Glenn Morrissette’s music moves with him — in mobile recording studio
If the music to the Season 9, Episode 5 installment of Fox’s animated sitcom “Family Guy” had a relaxed feel, maybe it was because of the 104-degree mineral water.
Glenn Morrissette helped orchestrate the score after a leisurely soak last October in the natural hot springs in the tiny northwestern Wyoming town of Thermopolis.
Morrissette did his work from his recording studio on wheels — a recreational vehicle he calls home as he meanders around the U.S.
Using a laptop computer and a WiFi connection, he composes, performs and records music and beams it back to Hollywood sound stages and theaters.
Working from home is not uncommon for professional musicians, who have replaced the room-size recorders and sound mixing systems of the 1980s with laptops and specialized software. Going a step further and working from the road eliminates many of the interruptions that come with working in the city. But Morrissette’s journey is about more than escaping distractions.
Nearly two years ago, the 41-year-old composer, who works mainly in TV and film production, looked around his Burbank apartment and realized his belongings had taken over. “Careless consumerism” is how he describes it.
“I was looking at all the stuff I owned that I never used. It was costing me money to have an apartment big enough to hold it all,” he said.
He made a list of the things he needed to be happy. “It was a pretty short list,” he was surprised to discover: his woodwind instruments, his laptop, a week’s worth of clothing, a good book and an electric razor.
The rest he sold or gave away. He donated his books to the Burbank Library. His recliner, stacks of music CDs, bedroom furnishings and seldom-used kitchen appliances were either sold or given to thrift stores.
On his way to a rehearsal one day, Morrissette stopped at a traffic signal in his Miata sports car and glanced up at a modest-size motor home in the next lane. “I could probably live in that now,” he thought.
He made another list, this one of every reason he could think of why he shouldn’t ditch his apartment and move into an RV. “I went through figuring out how I would deal with each issue. And pretty soon there was no list left,” he said.
He bought a used, 19-foot high-top camper van for $14,000 in June 2009. “I wanted to start small because I wasn’t sure I was going to like it,” he acknowledged.
A month later, he turned in the keys to the apartment he rented month to month, sold his Miata and moved into the 16-year-old camper with his cat Emily — who was about the same age as the van.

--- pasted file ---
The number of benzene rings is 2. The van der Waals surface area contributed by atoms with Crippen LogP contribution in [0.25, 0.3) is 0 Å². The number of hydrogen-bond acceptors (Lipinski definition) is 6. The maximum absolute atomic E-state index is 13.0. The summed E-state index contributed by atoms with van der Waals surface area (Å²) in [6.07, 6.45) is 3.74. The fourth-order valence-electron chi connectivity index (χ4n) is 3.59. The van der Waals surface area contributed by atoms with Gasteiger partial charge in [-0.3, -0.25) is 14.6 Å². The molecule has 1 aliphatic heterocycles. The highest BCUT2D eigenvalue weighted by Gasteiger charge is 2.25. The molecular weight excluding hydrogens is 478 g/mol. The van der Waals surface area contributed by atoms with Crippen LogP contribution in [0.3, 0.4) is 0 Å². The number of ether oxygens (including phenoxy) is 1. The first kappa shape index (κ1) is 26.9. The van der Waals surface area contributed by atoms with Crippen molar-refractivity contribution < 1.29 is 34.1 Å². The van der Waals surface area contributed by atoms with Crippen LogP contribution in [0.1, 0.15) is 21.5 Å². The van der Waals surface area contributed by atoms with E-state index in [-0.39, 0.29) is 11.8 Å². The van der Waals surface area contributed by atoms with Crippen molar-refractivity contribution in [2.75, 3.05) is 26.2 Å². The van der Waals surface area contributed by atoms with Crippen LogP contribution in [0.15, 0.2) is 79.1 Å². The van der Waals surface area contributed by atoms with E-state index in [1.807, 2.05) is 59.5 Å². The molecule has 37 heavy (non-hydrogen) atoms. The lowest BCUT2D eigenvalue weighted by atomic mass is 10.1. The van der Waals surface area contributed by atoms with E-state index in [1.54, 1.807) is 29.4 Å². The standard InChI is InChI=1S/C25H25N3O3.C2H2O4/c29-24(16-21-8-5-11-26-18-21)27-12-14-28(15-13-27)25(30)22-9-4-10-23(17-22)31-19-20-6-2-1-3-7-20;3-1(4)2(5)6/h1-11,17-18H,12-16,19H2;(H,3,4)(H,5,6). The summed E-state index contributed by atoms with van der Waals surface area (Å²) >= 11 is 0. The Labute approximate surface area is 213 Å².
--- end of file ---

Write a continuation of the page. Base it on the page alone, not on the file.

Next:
By then, Morrissette was writing a daily online diary of his scale-back. He called his blog “ToSimplify.”
In it, he chronicled his new life. He wrote of learning how to empty the van’s wastewater holding tank and of finding places to camp at night.
“Driving around the San Fernando Valley today, I found myself quite content to be plodding along in the right lane at or just under the speed limit,” Morrissette wrote in one of his first entries. “This is new territory for me, as I’ve driven nothing but 2-seater roadsters for the past decade and a half. Where the roadster practically demands that I weave in and out of lanes as fast as traffic will allow (‘That’s right officer, the car made me do it’), the van compels me to take a more leisurely approach, and I’m a little surprised to find that I like it.”
For a time, he continued to use Burbank as his base. He searched out quiet places to park for the night. During the day, he practiced playing his woodwinds at the back of parking lots and in noisy industrial and airport areas.
He quickly found that a mobile lifestyle was perfect for music jobs that took him all over Southern California. He could e-mail music arrangements and orchestrations from his laptop to studio music directors and travel to recording gigs in local studios.
Morrissette also discovered things about Southern California that he never knew existed. He hiked to landmarks, enjoyed the sounds of sea gulls and crashing surf on deserted beaches and sampled funky cafes that caught his eye. He found himself striking up conversations with people he was once too busy to notice.
It took about four months for him to break free of “the gravity that was pulling me into the comfort zone of Burbank” and its environs, he said. After a few shakedown jaunts to the Santa Monica Mountains and places like Lake Hughes, the Carrizo Plain and Ojai, he was ready to hit the road.